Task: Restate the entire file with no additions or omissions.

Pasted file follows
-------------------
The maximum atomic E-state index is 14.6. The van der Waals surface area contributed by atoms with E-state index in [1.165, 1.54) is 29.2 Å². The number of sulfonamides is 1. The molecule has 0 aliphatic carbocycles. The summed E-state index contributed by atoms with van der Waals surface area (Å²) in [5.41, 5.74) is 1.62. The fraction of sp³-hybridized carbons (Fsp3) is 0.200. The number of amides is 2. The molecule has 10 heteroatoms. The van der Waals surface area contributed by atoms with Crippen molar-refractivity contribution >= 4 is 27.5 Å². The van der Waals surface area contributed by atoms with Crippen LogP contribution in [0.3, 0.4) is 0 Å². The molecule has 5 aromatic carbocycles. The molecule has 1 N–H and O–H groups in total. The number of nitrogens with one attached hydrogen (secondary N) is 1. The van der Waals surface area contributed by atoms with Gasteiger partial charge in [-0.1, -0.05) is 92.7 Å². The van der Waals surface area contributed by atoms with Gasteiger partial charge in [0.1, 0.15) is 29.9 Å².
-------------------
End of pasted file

The maximum atomic E-state index is 14.6. The van der Waals surface area contributed by atoms with E-state index in [1.165, 1.54) is 29.2 Å². The number of sulfonamides is 1. The molecule has 0 aliphatic carbocycles. The summed E-state index contributed by atoms with van der Waals surface area (Å²) in [5.41, 5.74) is 1.62. The fraction of sp³-hybridized carbons (Fsp3) is 0.200. The number of amides is 2. The molecule has 10 heteroatoms. The van der Waals surface area contributed by atoms with Crippen molar-refractivity contribution >= 4 is 27.5 Å². The van der Waals surface area contributed by atoms with Crippen LogP contribution in [0.3, 0.4) is 0 Å². The molecule has 5 aromatic carbocycles. The molecule has 1 N–H and O–H groups in total. The number of nitrogens with one attached hydrogen (secondary N) is 1. The van der Waals surface area contributed by atoms with Gasteiger partial charge in [-0.1, -0.05) is 92.7 Å². The van der Waals surface area contributed by atoms with Gasteiger partial charge in [0.1, 0.15) is 29.9 Å².